UCHealth and Intermountain Healthcare are creating a “clinically integrated network” that gives patients whose insurance contracts with it access to their physicians, clinics and hospitals
By some measures, the Denver metro area has one of the most competitive hospital markets in the country. Large health systems duke it out every year for supremacy in the multibillion-dollar marketplace.
But now, two of those heavyweight health systems — locally based UCHealth and Utah-based Intermountain Healthcare — have decided to … cooperate? The systems earlier this month announced plans to form what is known as a “clinically integrated network.”
While that may sound like the hospital giants are planning to combine resources on the clinical side, it’s actually more akin to forming one giant insurance network. The health systems will remain separate, and they will continue to compete against one another to attract patients.
The new network will bring together roughly 700 primary care physicians, hundreds of clinics and dozens of hospitals — all available and in network for consumers whose health insurance contracts with the new clinically integrated network. And, not coincidentally, the systems announced that Intermountain’s SelectHealth insurance plan will jump into the market in Colorado for Medicare consumers as well as people who buy insurance on their own. SelectHealth will utilize the new network.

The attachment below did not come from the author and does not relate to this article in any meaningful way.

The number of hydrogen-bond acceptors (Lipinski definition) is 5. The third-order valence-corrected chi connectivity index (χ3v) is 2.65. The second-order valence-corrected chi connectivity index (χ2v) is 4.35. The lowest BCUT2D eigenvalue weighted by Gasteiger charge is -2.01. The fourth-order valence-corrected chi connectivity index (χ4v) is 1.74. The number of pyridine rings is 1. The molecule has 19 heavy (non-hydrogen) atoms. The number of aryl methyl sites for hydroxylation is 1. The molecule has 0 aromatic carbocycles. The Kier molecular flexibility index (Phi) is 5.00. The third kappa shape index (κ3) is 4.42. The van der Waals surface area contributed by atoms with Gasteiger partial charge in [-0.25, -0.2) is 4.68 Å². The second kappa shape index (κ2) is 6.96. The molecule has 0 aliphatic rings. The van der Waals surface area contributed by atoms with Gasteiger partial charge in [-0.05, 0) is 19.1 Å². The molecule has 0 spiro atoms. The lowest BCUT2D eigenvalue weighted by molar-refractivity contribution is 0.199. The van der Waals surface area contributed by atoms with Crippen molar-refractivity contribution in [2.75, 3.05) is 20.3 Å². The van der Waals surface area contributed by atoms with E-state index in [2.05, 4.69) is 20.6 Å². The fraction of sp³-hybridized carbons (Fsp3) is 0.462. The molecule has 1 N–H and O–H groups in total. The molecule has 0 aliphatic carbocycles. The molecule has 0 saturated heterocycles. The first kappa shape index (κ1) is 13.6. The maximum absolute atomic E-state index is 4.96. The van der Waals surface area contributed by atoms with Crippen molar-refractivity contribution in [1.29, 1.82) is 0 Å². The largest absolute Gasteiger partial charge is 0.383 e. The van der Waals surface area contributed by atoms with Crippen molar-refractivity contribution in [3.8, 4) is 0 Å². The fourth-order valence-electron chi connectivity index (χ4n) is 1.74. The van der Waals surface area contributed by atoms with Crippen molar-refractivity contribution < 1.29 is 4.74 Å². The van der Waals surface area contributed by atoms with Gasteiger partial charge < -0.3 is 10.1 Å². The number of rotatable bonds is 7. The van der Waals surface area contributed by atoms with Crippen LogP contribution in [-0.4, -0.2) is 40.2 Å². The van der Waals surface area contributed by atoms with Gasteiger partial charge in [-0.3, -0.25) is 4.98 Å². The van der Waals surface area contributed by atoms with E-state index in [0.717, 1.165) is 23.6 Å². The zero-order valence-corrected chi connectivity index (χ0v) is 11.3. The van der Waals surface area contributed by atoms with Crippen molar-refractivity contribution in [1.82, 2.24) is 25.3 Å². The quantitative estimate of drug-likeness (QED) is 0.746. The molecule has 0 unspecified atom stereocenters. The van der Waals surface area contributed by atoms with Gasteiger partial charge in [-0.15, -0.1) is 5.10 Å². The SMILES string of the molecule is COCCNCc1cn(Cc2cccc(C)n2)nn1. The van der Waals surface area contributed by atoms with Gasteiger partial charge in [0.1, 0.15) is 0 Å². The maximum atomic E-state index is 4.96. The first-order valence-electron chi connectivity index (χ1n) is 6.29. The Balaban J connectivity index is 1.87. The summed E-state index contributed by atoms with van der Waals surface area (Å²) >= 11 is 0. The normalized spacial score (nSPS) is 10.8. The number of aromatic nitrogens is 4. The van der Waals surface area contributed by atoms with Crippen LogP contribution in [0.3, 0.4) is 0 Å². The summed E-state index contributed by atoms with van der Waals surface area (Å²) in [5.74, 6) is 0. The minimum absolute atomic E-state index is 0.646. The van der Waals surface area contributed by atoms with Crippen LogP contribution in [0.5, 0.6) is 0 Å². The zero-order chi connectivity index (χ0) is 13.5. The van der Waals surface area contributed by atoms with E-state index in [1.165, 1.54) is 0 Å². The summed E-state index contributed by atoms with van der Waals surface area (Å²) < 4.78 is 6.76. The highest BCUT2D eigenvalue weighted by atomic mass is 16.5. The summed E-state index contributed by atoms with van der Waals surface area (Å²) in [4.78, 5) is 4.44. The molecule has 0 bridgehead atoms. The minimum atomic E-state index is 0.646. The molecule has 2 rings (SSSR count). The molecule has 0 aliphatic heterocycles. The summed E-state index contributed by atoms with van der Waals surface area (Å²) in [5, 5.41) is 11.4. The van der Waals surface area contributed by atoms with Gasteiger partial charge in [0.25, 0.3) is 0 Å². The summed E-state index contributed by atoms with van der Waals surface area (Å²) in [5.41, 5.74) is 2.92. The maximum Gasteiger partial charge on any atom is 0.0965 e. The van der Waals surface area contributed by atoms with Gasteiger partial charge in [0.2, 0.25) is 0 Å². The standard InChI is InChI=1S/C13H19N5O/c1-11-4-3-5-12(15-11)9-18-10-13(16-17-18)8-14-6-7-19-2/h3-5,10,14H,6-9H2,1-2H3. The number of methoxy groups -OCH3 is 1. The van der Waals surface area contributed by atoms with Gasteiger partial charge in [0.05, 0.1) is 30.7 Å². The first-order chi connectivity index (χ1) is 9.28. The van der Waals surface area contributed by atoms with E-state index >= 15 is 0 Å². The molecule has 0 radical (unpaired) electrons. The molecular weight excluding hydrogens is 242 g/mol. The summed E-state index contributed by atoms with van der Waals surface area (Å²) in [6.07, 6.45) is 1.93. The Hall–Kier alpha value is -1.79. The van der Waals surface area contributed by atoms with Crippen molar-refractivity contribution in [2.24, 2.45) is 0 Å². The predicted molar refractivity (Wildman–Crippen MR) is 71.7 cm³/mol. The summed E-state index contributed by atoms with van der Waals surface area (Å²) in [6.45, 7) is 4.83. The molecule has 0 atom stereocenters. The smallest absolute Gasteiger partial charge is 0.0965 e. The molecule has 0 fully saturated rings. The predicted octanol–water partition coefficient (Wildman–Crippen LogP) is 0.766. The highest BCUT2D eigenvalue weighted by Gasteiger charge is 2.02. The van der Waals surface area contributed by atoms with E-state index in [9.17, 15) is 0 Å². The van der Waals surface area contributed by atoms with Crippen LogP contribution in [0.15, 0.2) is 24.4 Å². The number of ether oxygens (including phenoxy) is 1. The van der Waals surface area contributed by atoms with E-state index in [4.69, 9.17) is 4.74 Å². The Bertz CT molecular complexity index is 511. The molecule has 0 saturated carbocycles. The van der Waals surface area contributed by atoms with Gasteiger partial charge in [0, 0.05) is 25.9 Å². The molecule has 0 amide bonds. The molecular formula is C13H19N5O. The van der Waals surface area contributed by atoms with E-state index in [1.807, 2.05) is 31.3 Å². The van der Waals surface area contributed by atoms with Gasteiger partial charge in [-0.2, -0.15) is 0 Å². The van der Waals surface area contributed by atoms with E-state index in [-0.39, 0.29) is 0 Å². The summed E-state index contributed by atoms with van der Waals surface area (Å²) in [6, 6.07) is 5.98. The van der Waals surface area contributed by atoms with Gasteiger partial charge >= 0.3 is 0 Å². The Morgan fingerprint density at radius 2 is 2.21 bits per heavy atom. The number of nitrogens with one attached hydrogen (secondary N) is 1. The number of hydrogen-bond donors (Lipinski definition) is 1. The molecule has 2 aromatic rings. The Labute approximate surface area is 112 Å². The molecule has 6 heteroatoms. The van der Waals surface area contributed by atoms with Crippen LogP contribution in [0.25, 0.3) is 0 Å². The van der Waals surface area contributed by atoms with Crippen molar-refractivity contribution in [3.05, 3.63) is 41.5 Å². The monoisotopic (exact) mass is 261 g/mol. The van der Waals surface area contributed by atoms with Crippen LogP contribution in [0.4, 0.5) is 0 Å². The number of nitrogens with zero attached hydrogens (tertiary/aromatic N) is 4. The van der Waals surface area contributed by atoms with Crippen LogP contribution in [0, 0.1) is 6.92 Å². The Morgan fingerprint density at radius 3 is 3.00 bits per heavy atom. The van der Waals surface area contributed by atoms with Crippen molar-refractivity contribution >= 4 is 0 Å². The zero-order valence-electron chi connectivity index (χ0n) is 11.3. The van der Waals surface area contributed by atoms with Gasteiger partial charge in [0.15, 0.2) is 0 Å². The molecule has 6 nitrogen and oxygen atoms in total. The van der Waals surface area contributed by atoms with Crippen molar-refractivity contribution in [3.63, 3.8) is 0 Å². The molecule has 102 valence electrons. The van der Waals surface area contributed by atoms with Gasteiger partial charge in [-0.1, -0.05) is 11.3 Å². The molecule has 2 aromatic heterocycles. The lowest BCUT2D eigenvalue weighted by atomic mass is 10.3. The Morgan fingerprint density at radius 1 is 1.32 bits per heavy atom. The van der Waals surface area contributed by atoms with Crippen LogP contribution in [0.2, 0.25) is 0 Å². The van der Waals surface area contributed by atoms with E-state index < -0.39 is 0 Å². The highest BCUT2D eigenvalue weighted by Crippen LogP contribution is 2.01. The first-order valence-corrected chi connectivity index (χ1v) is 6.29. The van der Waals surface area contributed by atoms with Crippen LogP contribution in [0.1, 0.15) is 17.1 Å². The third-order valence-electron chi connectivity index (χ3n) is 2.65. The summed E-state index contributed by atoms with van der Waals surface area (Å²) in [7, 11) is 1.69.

UCHealth’s and Intermountain’s respective leaders said the new clinically integrated network will improve the quality of health care that people receive in Colorado while reducing the costs of that care.
“We are excited to partner with Intermountain to advance these goals and to give Coloradans a new option for their health insurance that prioritizes value-based care,” Elizabeth Concordia, UCHealth’s president and CEO, said in a statement announcing the new network. “Together, we will help improve the overall health of the communities we serve.”
But consumer advocates question whether that will actually happen or whether this is another play by large health systems to get even larger — and take more money for themselves.
“If they’re essentially using this as negotiating power or as a mechanism to shirk all other insurance carriers, that’s a concern,” said Adam Fox, the deputy director of the Colorado Consumer Health Initiative.